6. Drink plenty of water
Even I have been prone to want to drink more warm beverages like teas and coffee during the colder winter months. But don’t forget, glowing skin comes from being hydrated from the inside out. Because I don’t like to drink cold drinks, I sometimes drink warm water with a bit of lemon juice or apple cider vinegar when I feel like grabbing more than one cup of coffee a day.
7. Do eat plenty of fruits and veggies
Eat more fruits and veggies daily as often as you can. Some fruits that are typically in season during the winter months that have high amounts of antioxidants and vitamin C are: apples, oranges, cranberries, pomegranates and kiwis.
I hope this blog was helpful. If so, please share it with your friends or on your social media pages. I would love to hear your feedback and learn more about your winter skincare routine.
Living in North Carolina, I have learned that the weather here can be somewhat unpredictable. From 30 degrees Fahrenheit one day and the very next day 60 degrees. What to do, what to do? Shaking my head. Imagine how our skin may be even more shocked by the change of weather. Here are a few tips on keeping your skin moisturized, hydrated and glowing all winter long.
1. Don’t turn up the heat
With the bitterly cold weather outside and cold winter breezes we can be tempted to turn our heating systems up too high. This in turn causes our skin to become even drier than before the winter season. Keep your thermostat at a comfortable temperature around 68-71 degrees. Your skin will thank you and in addition you’ll cut down the energy cost in your home.
2. Use a humidifier
Try setting up a humidifier in your home. Set one up in the main sitting room or your bedroom – both if you can. Using a humidifier will keep moisture in the air and will also help your skin from drying out during the winter. You can even purchase humidifiers that give you the ability to put essential oils in or around them and the steam that it blows out is aromatherapy for your home.
3. Short Lukewarm Showers
You may be tempted to take long hot showers during the cooler winter months – don’t’ do it! The hot water will dry your skin out even more. Try taking warm showers and limit your time in the shower to less than 15 minutes.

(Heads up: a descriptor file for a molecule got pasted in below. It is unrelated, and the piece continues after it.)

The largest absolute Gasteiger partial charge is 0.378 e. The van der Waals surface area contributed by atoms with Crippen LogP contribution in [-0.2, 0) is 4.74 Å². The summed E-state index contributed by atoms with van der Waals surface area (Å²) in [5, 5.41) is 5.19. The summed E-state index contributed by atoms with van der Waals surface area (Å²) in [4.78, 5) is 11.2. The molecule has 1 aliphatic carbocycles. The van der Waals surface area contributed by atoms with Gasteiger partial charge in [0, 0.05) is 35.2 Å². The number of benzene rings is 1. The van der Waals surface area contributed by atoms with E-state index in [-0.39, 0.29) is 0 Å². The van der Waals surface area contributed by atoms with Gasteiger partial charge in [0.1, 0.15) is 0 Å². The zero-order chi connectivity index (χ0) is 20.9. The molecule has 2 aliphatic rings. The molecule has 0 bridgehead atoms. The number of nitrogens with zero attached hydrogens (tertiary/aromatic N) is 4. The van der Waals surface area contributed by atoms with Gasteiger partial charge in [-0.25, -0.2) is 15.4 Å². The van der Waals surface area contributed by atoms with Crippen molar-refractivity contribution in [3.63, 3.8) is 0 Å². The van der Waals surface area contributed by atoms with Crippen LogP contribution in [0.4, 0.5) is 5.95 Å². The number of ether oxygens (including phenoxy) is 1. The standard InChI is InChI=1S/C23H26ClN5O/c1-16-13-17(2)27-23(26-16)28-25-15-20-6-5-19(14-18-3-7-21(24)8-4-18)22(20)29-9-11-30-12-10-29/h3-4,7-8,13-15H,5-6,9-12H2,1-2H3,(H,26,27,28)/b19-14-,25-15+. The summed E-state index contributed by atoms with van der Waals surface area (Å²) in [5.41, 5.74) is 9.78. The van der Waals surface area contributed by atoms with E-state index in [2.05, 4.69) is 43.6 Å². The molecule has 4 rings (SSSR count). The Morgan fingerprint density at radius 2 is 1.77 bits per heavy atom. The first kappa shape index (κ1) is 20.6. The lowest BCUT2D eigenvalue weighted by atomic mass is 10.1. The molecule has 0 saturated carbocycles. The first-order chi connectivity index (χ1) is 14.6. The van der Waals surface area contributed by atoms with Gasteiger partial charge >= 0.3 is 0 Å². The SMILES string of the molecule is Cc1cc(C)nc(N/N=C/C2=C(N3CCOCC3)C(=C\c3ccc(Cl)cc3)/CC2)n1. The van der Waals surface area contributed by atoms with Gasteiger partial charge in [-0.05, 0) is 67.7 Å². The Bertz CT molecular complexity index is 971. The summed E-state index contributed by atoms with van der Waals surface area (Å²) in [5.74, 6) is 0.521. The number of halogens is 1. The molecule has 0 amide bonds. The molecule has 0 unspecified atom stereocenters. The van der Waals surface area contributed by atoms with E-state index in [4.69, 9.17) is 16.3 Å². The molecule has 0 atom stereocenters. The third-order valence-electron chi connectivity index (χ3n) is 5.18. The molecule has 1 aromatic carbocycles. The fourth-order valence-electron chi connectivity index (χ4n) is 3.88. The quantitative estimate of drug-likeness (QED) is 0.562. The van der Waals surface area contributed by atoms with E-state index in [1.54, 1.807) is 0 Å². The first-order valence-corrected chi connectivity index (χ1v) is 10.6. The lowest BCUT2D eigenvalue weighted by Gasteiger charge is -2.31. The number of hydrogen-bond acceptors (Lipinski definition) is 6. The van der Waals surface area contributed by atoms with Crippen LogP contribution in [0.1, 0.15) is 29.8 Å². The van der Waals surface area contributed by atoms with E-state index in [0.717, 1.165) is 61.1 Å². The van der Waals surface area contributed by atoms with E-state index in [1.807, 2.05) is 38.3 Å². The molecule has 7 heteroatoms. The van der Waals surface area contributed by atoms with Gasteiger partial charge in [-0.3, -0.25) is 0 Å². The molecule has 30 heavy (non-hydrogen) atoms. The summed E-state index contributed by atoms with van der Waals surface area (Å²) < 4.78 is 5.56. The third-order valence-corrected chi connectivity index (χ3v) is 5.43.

4. Don’ t use harsh soap
Use natural soap as much as possible. Without any deodorants or synthetic fragrances, these ingredients tend to be very harsh and drying to your skin. You can find our all natural and organic moisture rich Shea Butter soaps here.
Stay tuned in for Part 2 of Combating Winter Skin – “Show your skin some love”, where we’ll share more tips on how to keep your skin soft and glowing all winter long.
2018 is here! Have you found yourself year after year making resolutions that are half fulfilled? I know I have. My goal this year is to enjoy being ME and embracing all of me.
Starting with Self-Care
The Oxford Dictionary’s definition of self-care is “the purpose of taking action to preserve or improve one’s own health”. We can dig a little deeper and break self-care into the 4 key elements – physical, emotional, psychological, spiritual, and how to incorporate them into our daily lives for overall wellness for you and your family.
Self-care involves taking care of you physical health and incorporating a healthy lifestyle. From walks in the park, going to the gym, eating healthy and drinking lots of water. Also, unplug from time to time. Step away from the computer, phone, television, etc.